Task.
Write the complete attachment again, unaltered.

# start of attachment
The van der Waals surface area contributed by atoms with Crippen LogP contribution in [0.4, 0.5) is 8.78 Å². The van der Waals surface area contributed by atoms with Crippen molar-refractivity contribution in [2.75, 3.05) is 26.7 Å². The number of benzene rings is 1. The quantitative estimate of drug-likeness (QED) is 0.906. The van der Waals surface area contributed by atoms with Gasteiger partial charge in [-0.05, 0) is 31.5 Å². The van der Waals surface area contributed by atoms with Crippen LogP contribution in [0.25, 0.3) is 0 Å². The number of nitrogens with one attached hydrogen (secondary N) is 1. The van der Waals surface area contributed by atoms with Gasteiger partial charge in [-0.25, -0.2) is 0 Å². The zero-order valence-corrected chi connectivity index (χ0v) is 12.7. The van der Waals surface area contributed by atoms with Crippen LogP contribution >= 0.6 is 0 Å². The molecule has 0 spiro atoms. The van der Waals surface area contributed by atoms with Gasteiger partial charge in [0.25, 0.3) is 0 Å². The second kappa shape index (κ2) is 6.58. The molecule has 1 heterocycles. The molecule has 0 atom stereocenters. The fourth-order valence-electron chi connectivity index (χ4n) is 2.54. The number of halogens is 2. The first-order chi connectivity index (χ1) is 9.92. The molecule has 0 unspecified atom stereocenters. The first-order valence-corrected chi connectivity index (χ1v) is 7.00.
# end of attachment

The van der Waals surface area contributed by atoms with Crippen LogP contribution in [0.4, 0.5) is 8.78 Å². The van der Waals surface area contributed by atoms with Crippen molar-refractivity contribution in [2.75, 3.05) is 26.7 Å². The number of benzene rings is 1. The quantitative estimate of drug-likeness (QED) is 0.906. The van der Waals surface area contributed by atoms with Gasteiger partial charge in [-0.05, 0) is 31.5 Å². The van der Waals surface area contributed by atoms with Crippen LogP contribution in [0.25, 0.3) is 0 Å². The number of nitrogens with one attached hydrogen (secondary N) is 1. The van der Waals surface area contributed by atoms with Gasteiger partial charge in [-0.25, -0.2) is 0 Å². The zero-order valence-corrected chi connectivity index (χ0v) is 12.7. The van der Waals surface area contributed by atoms with Crippen LogP contribution >= 0.6 is 0 Å². The molecule has 0 spiro atoms. The van der Waals surface area contributed by atoms with Gasteiger partial charge in [0.25, 0.3) is 0 Å². The second kappa shape index (κ2) is 6.58. The molecule has 1 heterocycles. The molecule has 0 atom stereocenters. The fourth-order valence-electron chi connectivity index (χ4n) is 2.54. The number of halogens is 2. The first-order chi connectivity index (χ1) is 9.92. The molecule has 0 unspecified atom stereocenters. The first-order valence-corrected chi connectivity index (χ1v) is 7.00.